Many of Raphael’s images, both commercial and personal, echo the great masters of the 19th century and earlier; he cites Vermeer, Jean-Léon Gerôme, David Roberts, Bierstadt and Gaspard David Friedrich as particular inspirations. It’s the feeling as much as the look that’s important to him. “I love to concentrate on a mood, atmosphere, a picture that will create a feeling of immersion and an emotion. I’m a virtual set designer; I love environments and lighting.”
Nevertheless, as a game artist he was always aware that the end result had to be practical as well as fun – and the familiar accusation that many modern games favour style over substance doesn’t pass him by. “Most artists have a good traditional background and schools for artists have existed for centuries,” he says. “Game design is a bit different. The history of game design is still young and it’s hard to find an exceptional, experienced designer. If you are doing a game, not a movie, then you should concentrate on the fun.”
Having completed his work on the recent huge hit, Assassin’s Creed, which looks a lot like one of his own renderings brought spectacularly to life, Raphael felt it was time to move on. In October last year he joined RodeoFX, which is also based in his adopted home of Montreal. His role there, he explains, is a totally different challenge to that at Ubisoft, and one of his aims is to develop his matte painting skills.
“I have the time to draw!” he says excitedly. “No more never-ending meetings to reinvent the wheel… no more 60-people teams to manage (even though I loved my team), no more constraints in my image composition. I made the move because of that, and now I can focus on what makes me really happy.”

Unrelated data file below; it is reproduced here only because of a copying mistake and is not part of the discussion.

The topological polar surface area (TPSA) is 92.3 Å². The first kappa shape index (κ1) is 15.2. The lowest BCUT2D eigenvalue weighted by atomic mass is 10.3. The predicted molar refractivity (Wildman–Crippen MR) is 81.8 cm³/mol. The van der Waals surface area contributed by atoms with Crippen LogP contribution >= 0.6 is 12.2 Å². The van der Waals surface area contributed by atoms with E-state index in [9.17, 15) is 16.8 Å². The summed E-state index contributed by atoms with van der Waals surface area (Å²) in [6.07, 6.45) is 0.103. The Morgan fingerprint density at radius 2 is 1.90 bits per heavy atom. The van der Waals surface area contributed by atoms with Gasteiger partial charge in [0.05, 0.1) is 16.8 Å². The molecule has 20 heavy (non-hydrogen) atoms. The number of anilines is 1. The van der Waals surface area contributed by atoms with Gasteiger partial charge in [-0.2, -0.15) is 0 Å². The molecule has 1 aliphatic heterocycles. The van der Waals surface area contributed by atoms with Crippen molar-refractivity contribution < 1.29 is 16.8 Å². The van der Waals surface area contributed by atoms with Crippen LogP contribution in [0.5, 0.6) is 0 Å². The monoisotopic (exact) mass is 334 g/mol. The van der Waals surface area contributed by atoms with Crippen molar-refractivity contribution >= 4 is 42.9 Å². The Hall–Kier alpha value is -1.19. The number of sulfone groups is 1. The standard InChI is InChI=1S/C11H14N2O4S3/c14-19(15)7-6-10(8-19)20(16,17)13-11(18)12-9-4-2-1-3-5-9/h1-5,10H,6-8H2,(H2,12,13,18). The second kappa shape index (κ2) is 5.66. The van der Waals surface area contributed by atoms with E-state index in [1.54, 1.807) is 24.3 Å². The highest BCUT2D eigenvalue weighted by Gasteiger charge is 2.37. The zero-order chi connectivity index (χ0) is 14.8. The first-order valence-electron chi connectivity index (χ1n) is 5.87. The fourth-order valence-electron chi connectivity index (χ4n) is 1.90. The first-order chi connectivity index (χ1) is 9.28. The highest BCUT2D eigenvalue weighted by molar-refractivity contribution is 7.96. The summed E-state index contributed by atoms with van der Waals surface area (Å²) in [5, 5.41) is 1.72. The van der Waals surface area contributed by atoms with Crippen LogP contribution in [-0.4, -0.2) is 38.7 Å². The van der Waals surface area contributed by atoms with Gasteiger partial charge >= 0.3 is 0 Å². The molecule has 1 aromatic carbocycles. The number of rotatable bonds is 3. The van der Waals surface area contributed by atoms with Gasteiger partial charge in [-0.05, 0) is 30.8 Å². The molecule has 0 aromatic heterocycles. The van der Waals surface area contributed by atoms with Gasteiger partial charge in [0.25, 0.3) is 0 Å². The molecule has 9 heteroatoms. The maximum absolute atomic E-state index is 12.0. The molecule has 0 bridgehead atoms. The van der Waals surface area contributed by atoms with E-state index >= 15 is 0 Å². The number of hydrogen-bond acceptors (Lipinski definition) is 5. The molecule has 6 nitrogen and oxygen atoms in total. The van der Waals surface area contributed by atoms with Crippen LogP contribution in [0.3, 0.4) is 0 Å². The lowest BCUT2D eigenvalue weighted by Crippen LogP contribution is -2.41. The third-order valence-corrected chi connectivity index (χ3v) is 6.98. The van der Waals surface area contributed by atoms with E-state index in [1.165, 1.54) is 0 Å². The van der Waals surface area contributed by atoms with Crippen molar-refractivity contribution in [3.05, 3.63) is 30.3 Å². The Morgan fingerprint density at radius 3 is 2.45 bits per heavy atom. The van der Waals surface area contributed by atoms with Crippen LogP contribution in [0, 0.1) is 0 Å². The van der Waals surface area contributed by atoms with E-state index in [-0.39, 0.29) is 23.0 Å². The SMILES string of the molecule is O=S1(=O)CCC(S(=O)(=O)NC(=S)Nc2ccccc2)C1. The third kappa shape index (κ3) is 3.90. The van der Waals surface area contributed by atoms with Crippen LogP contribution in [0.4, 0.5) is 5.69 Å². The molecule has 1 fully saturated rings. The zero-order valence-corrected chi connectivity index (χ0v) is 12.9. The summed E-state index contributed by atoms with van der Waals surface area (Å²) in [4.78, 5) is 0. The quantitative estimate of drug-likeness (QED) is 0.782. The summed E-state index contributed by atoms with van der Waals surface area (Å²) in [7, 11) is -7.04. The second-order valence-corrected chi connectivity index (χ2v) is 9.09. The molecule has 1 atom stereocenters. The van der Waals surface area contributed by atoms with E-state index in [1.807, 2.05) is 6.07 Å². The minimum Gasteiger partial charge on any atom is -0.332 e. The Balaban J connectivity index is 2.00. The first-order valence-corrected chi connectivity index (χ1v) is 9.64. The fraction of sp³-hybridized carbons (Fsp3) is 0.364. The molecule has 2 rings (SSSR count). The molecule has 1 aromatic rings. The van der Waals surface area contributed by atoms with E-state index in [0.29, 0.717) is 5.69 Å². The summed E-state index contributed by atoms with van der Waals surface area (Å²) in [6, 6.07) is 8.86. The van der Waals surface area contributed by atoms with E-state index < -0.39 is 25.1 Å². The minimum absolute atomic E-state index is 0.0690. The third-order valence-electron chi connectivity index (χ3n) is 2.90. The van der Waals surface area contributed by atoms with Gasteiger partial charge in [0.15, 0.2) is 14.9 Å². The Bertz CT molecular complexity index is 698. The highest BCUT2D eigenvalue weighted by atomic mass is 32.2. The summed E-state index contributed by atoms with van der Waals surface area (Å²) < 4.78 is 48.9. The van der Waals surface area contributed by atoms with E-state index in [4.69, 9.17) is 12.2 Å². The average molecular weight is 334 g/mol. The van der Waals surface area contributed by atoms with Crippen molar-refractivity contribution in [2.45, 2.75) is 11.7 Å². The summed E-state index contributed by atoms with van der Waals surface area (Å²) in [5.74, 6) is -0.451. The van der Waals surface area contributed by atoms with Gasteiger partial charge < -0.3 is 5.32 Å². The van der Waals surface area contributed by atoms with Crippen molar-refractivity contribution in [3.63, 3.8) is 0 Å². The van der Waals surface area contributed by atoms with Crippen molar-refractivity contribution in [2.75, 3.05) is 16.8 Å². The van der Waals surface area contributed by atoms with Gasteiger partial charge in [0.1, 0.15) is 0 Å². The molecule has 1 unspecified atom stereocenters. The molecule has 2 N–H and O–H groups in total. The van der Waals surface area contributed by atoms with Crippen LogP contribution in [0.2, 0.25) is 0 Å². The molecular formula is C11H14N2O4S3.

With RodeoFX specialising in high-end environments for film and television, he also hopes it will be an environment in which his skills are appreciated rather than taken for granted. “I know it can be hard sometimes to deal with artists and divas, but artists in many video game companies should be given more consideration,” Raphael believes. “After all, with the developments of next-generation graphics, artists’ jobs are going to become more and more essential, and they need to be given greater respect.”
He says he’s also looking forward to a more ‘hands off’ approach in his new job. “Working as art director on a game, I might have to wait a few months to be able to use an omnidirectional light, for instance, because we reinvent, we create new tools all the time. In cinema, things are more stable and we can concentrate on a frame – creating a finished 2D picture.”
Ultimately the image is always king, and it may not be long before we see some of Raphael’s stunning compositions on the big screen. So far it’s been an incredible ride for him, so does he have any sound advice for someone who wants to follow suit? “The most important thing is to draw,” he believes. “Feed the eyes with travels, exhibitions, culture, classical paintings and so on. An accomplished artist needs to see a lot of different things and I’m not sure it that will happen if you just stay in your home town.
“It’s also important to look: be curious, draw after life, look at the work of classical painters. There are so many interesting pieces of art out there!”